Trade policies are set in place to ensure fair trade between different countries. They outline rules and regulations and set standards and goals that each country should follow (Trade Policy, 2010). All countries that are currently involved in trade have polies in place. In many cases these policies are not equal in all measures however.
Ireland has erected a free trade policy with numerous countries. Most recently, they signed one with Japan. This agreement removes barriers that were previously set, helps shape global trade rules, and sends a signal letting others know that two very powerful countries have come together (EU Japan Economic partnership Agreement, n.d). By erecting such an agreement with Japan, Ireland has openned doors that will allow for trade on a larger scale with a very prominent country. Ireland has also constructed a trade strategy. This strategy will support Ireland’s claim to be an open, globalized trading partner. A main goal of this strategy is to build and strengthen connections both at home, and overseas (Ireland Connected: Trading and Investing in a Dynamic World, n.d).
In 2012 Panama and The United States enacted a trade promotion agreement. This specific agreement removes barriers to US services and eliminates tariffs. The agreement provides opportunities for US manufacturers, farmers, workers, and ranchers (U.S.- Panama Trade Promotion Agreement, n.d). This type of agreement would be beneficial to our cause as an aircraft manufacturer. This agreement allows for US companies to be protected from any discriminatory practices or unlawful treatments.
Other than the US, Panama has numerous FTA’s, partial trade agreements, bilateral investment agreements, and is engaged in several active negotiations with many different countries (Panama – Trade Agreements, 2016).
The various agreements and policies that both of these countries have in place would benefit our cause greatly. We are looking for countries with rising economies and that currently trade on a larger scale. By investing in such an area, we hope to bring work to the area and eventually branch out to other countries as well.
Panama’s agreement with the US is of interest to me. In the last decade, Panama’s economy has been awarded with high economic growth and is expected to have the highest rate of growth in the entire region (Trade Policy Framework: Panama, n.d). By eliminating tariffs and barriers to US services, we now have the options for endless opportunity.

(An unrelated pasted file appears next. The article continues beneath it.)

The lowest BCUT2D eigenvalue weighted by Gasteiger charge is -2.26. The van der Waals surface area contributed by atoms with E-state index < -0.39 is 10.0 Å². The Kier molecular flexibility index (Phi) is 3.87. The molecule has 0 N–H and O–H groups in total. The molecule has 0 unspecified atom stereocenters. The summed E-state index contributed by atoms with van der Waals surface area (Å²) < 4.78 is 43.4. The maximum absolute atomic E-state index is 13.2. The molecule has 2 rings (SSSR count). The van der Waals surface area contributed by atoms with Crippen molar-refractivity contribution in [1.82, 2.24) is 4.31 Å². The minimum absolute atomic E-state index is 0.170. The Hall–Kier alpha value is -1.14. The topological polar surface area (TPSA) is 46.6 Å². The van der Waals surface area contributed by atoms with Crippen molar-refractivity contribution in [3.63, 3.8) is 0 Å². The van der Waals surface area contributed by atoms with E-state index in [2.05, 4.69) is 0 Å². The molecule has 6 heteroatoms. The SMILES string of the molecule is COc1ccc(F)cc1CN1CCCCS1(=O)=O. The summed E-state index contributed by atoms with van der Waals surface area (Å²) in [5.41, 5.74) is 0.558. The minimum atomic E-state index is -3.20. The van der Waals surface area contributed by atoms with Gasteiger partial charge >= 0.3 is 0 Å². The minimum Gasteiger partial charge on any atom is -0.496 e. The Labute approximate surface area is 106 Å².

Tariffs are regulations put in place that make goods and services harder to obtain for consumers. Prices of goods are raised on imports from overseas (Kenton, 2019). This then makes trade less attractive and can damage future agreements between countries. Because Panama has lifted the tariff restrictions, they might be the better choice between the two as far as where to invest the aircraft manufacturing business.
Currency and exchange rates are also a big factor when determining which country to invest in. Exchange rates tend to fluctuate which can make trade a little difficult. The currency in Ireland is the Euro. The exchange rate for changing one US dollar is currently.882200. The rate for changing a euro into a dollar is 1.13351. The currency in Panama is the balboa. The balboa measures equally with the US dollar on the exchange market. Panama also accepts US currency so there is no need for an exchange of currency.
There has been talk about a brexit. The UK plans on leaving the EU. This leaves the future of their currency in an unknown and very well could complicate matters of trade. This is scheduled to take place soon and could leave matters in Ireland hanging in a sort of limbo for a while.
After careful review of the two countries, I think that Panama is the better choice for our investment. I plan on showing my findings to the CEO and persuading him to invest in Panama. One factor that has influenced my decision making is the trade agreement that Panama has instilled with the US. Being as to how the main headquarters of this operation will be in the US, having no restrictions and open trade policies enacted will enable us to make a firm business deal.
Another factor in my choice is the currency. Panama currently has no exchange rate with the US and will accept the US dollar as payment. This eliminates the need for exchanges of currency. Another factor is that, while considered a developing country, the economy is on the rise and all of the indicators that I have researched are showing that their economy will continue to bloom.
There is also talk of expanding the Panama Canal. The Panama Canal is a very important waterway for the shipping industries. By expanding the canal, it will enable increased trade by widening it and allowing larger ships to pass through. This will also allow for more job opportunities if there is growth in the shipping industry.
The final cause of my decision is the brexit occuring with Ireland and the UK. This break will cause too many uncertainties and could cause vast issues with international trade. The UK will no longer be a part of the EU free trade. While Ireland is a economically sound country, we can not afford to take such a risk at this time.